MOHAN NAGAR (Sonepat): Ask wrestler Anil Kumar what he used to do before joining the national camp at Sonepat and pat comes the reply: "Bhooton se kushti lada karte thhe (We used to grapple with ghosts)."
One of India's wrestling gold medals (96kg, Greco Roman) in the recently concluded Delhi Games came from a wrestler who virtually practised at a makeshift akhara on a cremation ground.
"After the district administration evicted my father from the Pehalwan Raghubir Akhara during an anti-encroachment drive, we had no place to go. The land was expensive and beyond our reach. The cheapest one we got was just adjacent to a cremation ground, so we were forced to train there," Anil said.
"The number of wrestlers at this akhara has been growing every year."
Along with the CWG gold medallist there are 30 wrestlers at the akhara, some as young as 11 years old, who have been living here and training for last two years. Though a five-foot boundary wall has come up to separate the akhara from the cremation site, by sunset the training centre gets engulfed in a cloud of ash and the putrid smell of burning flesh makes the job of wrestlers really difficult. Mornings don't bring relief either as industrial units bellow smoke or spew waste matter in the vicinity.
Amidst all this, the spirit of the pehalwan refuses to die.
Ironically, the number of wrestlers at this akhara has been growing every year. "This is the best akhara we have here," they say without batting an eyelid. "We get to practice on mat and the training here is free of cost," says 14-year-old Sukhi.
Sukhi and the others have been surviving on Rs 1500 per month they somehow manage to get from their families.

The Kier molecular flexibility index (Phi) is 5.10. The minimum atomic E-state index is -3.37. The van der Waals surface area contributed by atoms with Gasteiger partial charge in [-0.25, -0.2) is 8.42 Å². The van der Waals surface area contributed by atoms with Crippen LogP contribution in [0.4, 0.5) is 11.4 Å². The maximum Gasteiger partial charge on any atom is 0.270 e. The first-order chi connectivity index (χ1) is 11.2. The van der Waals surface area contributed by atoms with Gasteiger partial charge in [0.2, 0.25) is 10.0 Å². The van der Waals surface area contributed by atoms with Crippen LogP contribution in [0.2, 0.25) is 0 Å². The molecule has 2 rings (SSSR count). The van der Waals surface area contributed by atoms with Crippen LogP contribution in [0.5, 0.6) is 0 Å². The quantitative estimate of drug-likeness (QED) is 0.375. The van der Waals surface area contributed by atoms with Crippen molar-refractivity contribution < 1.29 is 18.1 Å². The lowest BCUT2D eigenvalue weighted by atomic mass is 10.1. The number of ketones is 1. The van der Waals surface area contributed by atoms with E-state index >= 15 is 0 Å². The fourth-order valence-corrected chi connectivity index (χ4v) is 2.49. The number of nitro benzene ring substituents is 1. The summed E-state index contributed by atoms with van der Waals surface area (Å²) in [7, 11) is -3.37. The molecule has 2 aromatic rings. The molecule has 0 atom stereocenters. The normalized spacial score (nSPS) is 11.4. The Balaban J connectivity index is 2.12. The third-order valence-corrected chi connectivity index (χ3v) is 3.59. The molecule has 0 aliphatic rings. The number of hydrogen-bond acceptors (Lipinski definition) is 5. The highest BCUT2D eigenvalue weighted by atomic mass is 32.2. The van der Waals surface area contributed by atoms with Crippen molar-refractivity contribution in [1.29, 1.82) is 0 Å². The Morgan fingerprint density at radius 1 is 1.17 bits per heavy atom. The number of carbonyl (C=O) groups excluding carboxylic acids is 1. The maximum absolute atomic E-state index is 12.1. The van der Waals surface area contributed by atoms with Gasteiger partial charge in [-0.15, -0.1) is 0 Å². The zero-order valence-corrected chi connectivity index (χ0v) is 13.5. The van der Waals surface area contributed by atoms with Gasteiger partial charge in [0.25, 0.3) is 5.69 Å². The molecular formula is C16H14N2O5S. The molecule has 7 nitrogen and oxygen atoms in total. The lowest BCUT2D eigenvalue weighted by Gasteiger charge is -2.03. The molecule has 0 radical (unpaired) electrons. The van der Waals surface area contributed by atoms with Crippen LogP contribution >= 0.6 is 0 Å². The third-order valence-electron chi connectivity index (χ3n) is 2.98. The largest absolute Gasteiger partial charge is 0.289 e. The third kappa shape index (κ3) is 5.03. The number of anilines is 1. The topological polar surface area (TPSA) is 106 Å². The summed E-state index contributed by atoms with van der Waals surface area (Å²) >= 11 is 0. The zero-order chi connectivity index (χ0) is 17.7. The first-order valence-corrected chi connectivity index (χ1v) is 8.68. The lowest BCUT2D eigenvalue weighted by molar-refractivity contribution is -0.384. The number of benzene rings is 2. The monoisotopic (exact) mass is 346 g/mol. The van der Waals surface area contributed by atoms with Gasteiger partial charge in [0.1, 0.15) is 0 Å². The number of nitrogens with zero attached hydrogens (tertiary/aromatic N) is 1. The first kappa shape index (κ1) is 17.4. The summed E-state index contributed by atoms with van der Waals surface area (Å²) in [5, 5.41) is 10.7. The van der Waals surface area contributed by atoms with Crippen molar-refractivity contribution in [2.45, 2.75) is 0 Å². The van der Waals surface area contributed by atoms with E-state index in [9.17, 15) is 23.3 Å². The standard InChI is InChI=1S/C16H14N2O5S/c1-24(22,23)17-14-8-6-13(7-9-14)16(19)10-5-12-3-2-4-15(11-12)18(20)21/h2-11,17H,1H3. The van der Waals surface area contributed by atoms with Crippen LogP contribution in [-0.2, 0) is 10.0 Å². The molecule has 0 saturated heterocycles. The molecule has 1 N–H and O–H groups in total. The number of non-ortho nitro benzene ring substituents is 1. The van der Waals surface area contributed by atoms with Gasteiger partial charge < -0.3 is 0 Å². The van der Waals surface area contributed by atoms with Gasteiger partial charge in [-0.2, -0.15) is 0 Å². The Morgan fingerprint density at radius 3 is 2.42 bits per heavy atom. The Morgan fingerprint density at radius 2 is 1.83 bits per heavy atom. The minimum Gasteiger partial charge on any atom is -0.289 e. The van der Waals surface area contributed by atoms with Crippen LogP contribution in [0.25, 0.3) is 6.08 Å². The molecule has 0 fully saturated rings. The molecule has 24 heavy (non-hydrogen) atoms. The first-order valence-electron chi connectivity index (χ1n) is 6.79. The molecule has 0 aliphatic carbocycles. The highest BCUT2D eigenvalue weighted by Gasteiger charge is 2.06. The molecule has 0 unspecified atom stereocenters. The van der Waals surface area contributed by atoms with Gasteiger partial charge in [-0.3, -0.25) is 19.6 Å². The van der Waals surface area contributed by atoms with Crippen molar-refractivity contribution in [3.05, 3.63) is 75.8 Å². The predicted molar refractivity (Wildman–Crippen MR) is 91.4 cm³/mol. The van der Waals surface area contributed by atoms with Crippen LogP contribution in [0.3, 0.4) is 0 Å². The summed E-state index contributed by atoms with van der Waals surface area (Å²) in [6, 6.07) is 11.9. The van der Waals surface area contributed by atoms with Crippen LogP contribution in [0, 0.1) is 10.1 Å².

Though Sukhi's home is just 16km away, it has been months he last saw his family.
Braving the winter chill on the verandah does not deter them. And, it does not matter that these pehalwans share a dark and dingy room infested with mosquitoes and flies. Instead, they have an all-weather answer for their hardships, "Bhaisaab kushti ke baad vaise hi neend achchi aati hai (You get a good night's sleep after a hard day's work)."
Besides, it does not take much to wash away the bitterness of these struggling wrestlers: one gold is motivation enough. "Dangar charaya karte thhe gaon me aur kushti karte thhe kheton me. Ab jaa kar bhagwaan ne suni hai (As a child we tended to cattle in the village and wrestled on the fields. Now, God has finally heard us)," 32-year-old Anil bares his heart with a childlike smile.
Of course, one thing is bothering Anil these days - the Haryana government's announcement to give luxury cars along with cash prizes to gold medal winners.
"Yo gaadi kitne ki average deve hai bhai? 12-15 ki to deti hovegi, nahi to iska hi pet bharne me paisey pure ho javenge (What mileage does this luxury car give? Hopefully, 12-15 km per litre, otherwise all money will go in filling up petrol)," he says.
Post Commonwealth win, Anil is grappling with the army of kids in the joint family who have taken fancy to the glittering gold. "Bhaisaab we have to be careful of these naughty boys." A family of three brothers, all international wrestlers, have a cupboard full of medallions, and then some more mischievously hidden in the 'dangal' soil in the backyard. "These boys throw the medal away while playing with it," says Anil.
Along with wrestling it has been a tradition in the family to play with the spoils of victory. In his childhood, Anil was notorious for frequently trying to buy sweets with father Raghubir's medals at a nearby shop. "Now I realize how much it takes to win a medal."